Houston Graduate School of Theology


Academic Excellence, Personal Transformation, Leadership Development

Stress Management: A Biblical Approach

by Dr. Jerry Terrill We live in time of great stress, personally and globally.  The world around us is changing. ISIS wreaks havoc, beheading Christians and blowing up churches. In 2001 America began undergoing the longest war in its history in Afghanistan and Iraq. Recent events in America regarding evolving civil unrest are being compared to the tumult of the 1960’s era in America. Thankfully we have a biblical example of how to deal with stress in the person of Jesus Christ. In the events leading up to the Garden of Gethsemane, we learn how to effectively manage stress physically, mentally, emotionally, and spiritually.911-john-lear-planes-twin-towers

We most often think of stress being negative. However, stress may be positive as in graduation ceremonies, what will I do next; a new career, a promotion, marriage, a new car, how will I pay for it, the birth of a baby. Stress may be real or in one’s imagination, one’s perceived reality, creating a sense physically, mentally, emotionally, and spiritually of anxiety, worry, fear, and pain. In this definition, an individual experiences mental and emotional distress. It is often borne out physically through symptoms of distress creating a need to retreat from the world, isolating ourselves from our families and communities of support.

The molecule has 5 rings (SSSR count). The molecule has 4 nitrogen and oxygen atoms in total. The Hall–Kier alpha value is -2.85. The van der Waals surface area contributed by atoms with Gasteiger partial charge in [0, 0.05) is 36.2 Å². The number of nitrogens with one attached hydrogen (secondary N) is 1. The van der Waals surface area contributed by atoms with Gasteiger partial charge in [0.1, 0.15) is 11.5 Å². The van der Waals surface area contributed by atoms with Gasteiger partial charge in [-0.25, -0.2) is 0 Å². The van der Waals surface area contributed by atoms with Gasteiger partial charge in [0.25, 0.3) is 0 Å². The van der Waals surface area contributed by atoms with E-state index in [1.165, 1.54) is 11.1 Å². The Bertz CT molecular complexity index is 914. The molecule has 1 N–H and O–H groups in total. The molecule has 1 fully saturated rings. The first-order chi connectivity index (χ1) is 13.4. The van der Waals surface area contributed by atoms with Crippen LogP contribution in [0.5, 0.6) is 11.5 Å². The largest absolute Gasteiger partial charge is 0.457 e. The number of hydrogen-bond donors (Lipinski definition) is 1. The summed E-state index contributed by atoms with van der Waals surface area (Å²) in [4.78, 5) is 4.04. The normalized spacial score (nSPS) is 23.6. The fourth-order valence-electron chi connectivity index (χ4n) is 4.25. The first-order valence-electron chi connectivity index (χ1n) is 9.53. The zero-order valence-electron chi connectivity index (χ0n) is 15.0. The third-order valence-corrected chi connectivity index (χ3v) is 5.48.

The first step in stress management is found in Matthew 18:20. Here we learn that wherever two or three are gathered, together we create a family, a koinonia of faith and trust. It is important to never face a crisis by oneself. Jesus was facing one of his most pivotal moments in his life as a teacher, rabbi, and man. It was the night of the Passover meal in Jerusalem, less than twenty-four hours before his betrayal in the garden. When we are facing life’s trials and traumas, it is vital to gather family and friends around us to face the upcoming stressful traumatic situation. On the night before his betrayal, Jesus gathered his family of disciples around him in the Upper Room.

Second, it is important to take in nourishment, even if we do not feel like eating. Mark 14: 16 – 18 shares with us that Jesus ate a meal with his family. In breaking the bread together, Christ and the disciples shared a momentary time of fellowship and relaxation before going forth into the world with its procession of trials and stressors.

Third, a key component in dealing with stress is to get adequate exercise. After eating a meal with his disciples, Mark 14: 26 informs us that Jesus went for a walk. Jesus walked to the Garden of Gethsemane. Recent studies have demonstrated that walking improves our physical wellbeing. Modern day medicine informs us that walking helps our blood pressure, inhibits diabetes, reduces cholesterol, and helps us lose weight. It has been shown to improve memory, cognition, and self-confidence. It often is a key ingredient in elevating our mood psychologically, emotionally, and spiritually.